According to Louis, a community member: “The atrocities in northern Uganda were committed by both UPDF soldiers and LRA rebels, but to my dismay, all these atrocities have been blamed on the LRA. Those who say that the government soldiers did not commit any crimes in northern Uganda are those who are seeking favor from the government. There are people whose relatives were killed by government soldiers so Kanyogonya cannot deny that the government committed atrocities.”
Asked to cite examples of crimes committed by government soldiers that they are aware of, community members and CSO representatives mentioned many incidents ranging from extrajudicial killings and massacres, to sexual and gender-based crimes.
James said, “In Teso there are areas where military commanders and soldiers erred. For example, on July 9, 2003, a helicopter gunship killed ten civilians in Angica B village, Alito Parish, Obalanga Sub-County, after mistaking them for rebels. The rebels had no helicopters, so it was definitely government soldiers. There were also incidents of gang raping of women and young girls.”
Denis vividly recalled crimes committed by government soldiers in Lamogi. “There were many crimes committed by government soldiers. For example in Lamogi Sub-County, the NRA, as the UPDF was known at that time, killed about 30 people before the civilians went to IDP camps,” he said.
In Pamela’s opinion, government atrocities in northern Uganda were not limited to acts of commission, but also included acts of omission. “When we talk of government atrocities, we should not only look at what government soldiers did, but also what they failed to do. There were many incidents where government soldiers failed to give protection, because even when people were in IDP camps, there were still abductions by the LRA. A lot of people died in attacks and ambushes by the rebels, and yet the UPDF was in a position to stop all these from happening,” said Pamela.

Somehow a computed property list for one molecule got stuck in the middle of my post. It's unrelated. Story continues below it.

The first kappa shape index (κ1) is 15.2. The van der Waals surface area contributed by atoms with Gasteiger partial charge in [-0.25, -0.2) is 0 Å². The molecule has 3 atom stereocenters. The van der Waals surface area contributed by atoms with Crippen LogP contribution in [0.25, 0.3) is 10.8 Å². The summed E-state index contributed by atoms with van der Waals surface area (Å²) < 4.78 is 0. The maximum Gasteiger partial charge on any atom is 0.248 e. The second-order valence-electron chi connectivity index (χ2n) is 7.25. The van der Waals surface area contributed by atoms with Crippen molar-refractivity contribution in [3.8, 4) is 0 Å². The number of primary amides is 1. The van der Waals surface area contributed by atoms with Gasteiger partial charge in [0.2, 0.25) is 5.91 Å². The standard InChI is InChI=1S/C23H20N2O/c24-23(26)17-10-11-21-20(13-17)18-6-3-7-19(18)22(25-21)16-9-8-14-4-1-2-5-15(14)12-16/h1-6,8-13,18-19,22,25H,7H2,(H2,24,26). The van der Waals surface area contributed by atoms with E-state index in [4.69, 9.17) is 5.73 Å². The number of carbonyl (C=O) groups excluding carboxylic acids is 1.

Louis concurs with Pamela. “There were massacres in Omot, Lukodi, Atiak, and Awach. All these happened when the soldiers were around. There were cases of robberies and looting of property by UPDF soldiers who claimed to be protecting them. A lot of ambushes and attacks along the highways resulted in people being killed and buses being burnt as the UPDF looked on. People were shot dead by UPDF soldiers. People were dragged forcefully to the IDP camps by government soldiers.”
“There are so many examples of crimes by government soldiers,” said Geoffrey. “There is the case of Burcoro where the soldiers conducted sodomy, cruel punishments, and beatings. While hunting for the LRA, the soldiers killed many people whom they suspected of being collaborators.”
Calvin recounts, “Shooting people in firing squads, especially those civilians who were believed to be collaborating with the LRA, rape of innocent women, especially during the night patrols, and the arrest and torture of civilians on allegations that they were rebel collaborators are some of the atrocities I remember.”
As one respondent noted, several documentation and research projects have been conducted on abuses by government forces. These include the Burcoro massacre of 1991, the Namokora massacre of 1986, and the Mukura massacre of 1989. Furthermore, Ugandan President Yoweri Kaguta Museveni has, on several occasions, apologized for the actions of Ugandan government soldiers in northern Uganda. In 2012, the president apologized on behalf of the army saying, “The NRA/NRM [National Resistance Army/National Resistance Movement] has [made] mistakes but also has the capacity to correct those mistakes.” In 2014, he publicly stated that he was “ashamed of” the way the NRA fought rebels in northern Uganda.
Lino Owor Ogora is a peace-building practitioner who has worked with victims of conflict in northern Uganda since 2006. He is also the co-founder of the Foundation for Justice and Development Initiatives (FJDI), a local non-governmental organization based in Gulu District that works with children, youth, women, and communities to promote justice, development, and economic recovery in northern Uganda.